At the End – November 2018

The first year of MARABU’s new beginning is over and Axel is at the end. After he fought his way through rust and mildew and stabilized the hull in summer 2017, since November 2017 keel and sterns were renewed, followed by more than 100 ribs which had to be rebuilt or restored if possible.

Now it has arrived at the transom. In comparison to the otherwise luxuriant dimensions, it emphasizes the elegant silhouette of the large cruiser yacht, almost graceful and slightly curved and slender at the rear.

More than 80 years ago it was made from a single piece of Swietenia mahogany (under the trade names Baywood /American Mahogany). The wood of the deciduous tree, which is under species protection today, is said to have a particularly high resistance to fungi and insects, as well as good stability. It is easy to work with and is regarded as one of the best shipbuilding woods.

In spite of everything the original, although already repaired in the course of the years, did not withstand the continuous stress. The rotteness has spread to such an extent that restoration is no longer possible.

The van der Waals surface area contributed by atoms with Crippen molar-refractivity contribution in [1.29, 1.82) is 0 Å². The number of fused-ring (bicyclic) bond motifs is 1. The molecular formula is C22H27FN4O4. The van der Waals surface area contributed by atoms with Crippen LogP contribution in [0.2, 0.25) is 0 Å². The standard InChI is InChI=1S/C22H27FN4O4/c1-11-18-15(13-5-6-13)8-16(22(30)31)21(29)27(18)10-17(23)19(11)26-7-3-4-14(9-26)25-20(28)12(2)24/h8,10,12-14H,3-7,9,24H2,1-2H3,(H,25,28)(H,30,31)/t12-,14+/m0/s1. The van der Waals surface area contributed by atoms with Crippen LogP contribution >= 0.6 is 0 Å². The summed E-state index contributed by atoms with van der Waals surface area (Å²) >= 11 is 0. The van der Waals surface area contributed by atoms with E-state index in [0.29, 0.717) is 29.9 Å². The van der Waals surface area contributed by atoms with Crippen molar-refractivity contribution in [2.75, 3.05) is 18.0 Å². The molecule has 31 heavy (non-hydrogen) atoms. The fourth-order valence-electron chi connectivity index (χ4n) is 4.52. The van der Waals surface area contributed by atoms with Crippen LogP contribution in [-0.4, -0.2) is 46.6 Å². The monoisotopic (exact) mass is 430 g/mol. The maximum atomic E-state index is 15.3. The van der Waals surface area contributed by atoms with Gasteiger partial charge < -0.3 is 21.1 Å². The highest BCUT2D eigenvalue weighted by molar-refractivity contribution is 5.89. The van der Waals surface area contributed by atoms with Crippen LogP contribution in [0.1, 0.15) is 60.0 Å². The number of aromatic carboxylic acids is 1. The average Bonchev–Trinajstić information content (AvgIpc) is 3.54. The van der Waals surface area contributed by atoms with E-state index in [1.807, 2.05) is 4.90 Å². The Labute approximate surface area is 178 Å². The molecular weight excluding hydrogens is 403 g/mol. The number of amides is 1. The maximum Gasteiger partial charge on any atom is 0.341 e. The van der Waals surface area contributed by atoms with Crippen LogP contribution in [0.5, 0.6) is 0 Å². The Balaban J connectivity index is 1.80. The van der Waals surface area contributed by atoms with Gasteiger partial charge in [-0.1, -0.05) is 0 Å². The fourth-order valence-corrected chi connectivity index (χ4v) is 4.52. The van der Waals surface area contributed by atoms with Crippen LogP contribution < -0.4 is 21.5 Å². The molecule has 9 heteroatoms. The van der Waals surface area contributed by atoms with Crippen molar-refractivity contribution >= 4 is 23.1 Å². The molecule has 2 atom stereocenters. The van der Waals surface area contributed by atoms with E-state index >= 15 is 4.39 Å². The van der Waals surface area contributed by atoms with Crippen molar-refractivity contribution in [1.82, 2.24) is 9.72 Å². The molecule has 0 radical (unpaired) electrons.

Also at the joints of planks and deck the wood is decomposed. Not even the exact shape can be understood. Axel therefore has to guess a little when he uses the removed mirror as a form for the new building to glue several layers of Kaya mahogany onto it.
In order to be able to create a better adhesive and support surface for the new planks in the rear outlet, he manufactures solid wood pieces optimally adapted to the rounding with millimetre precision. This mirror frame means that neither the end grain of the planks nor that of the mirror will be exposed to the weather later.

The good sense of proportion of the experienced master pays off when he balances the impressive workpiece up the stairs to the rear of the MARABU.
The new transom immediately blends into the gaping gap above the stern.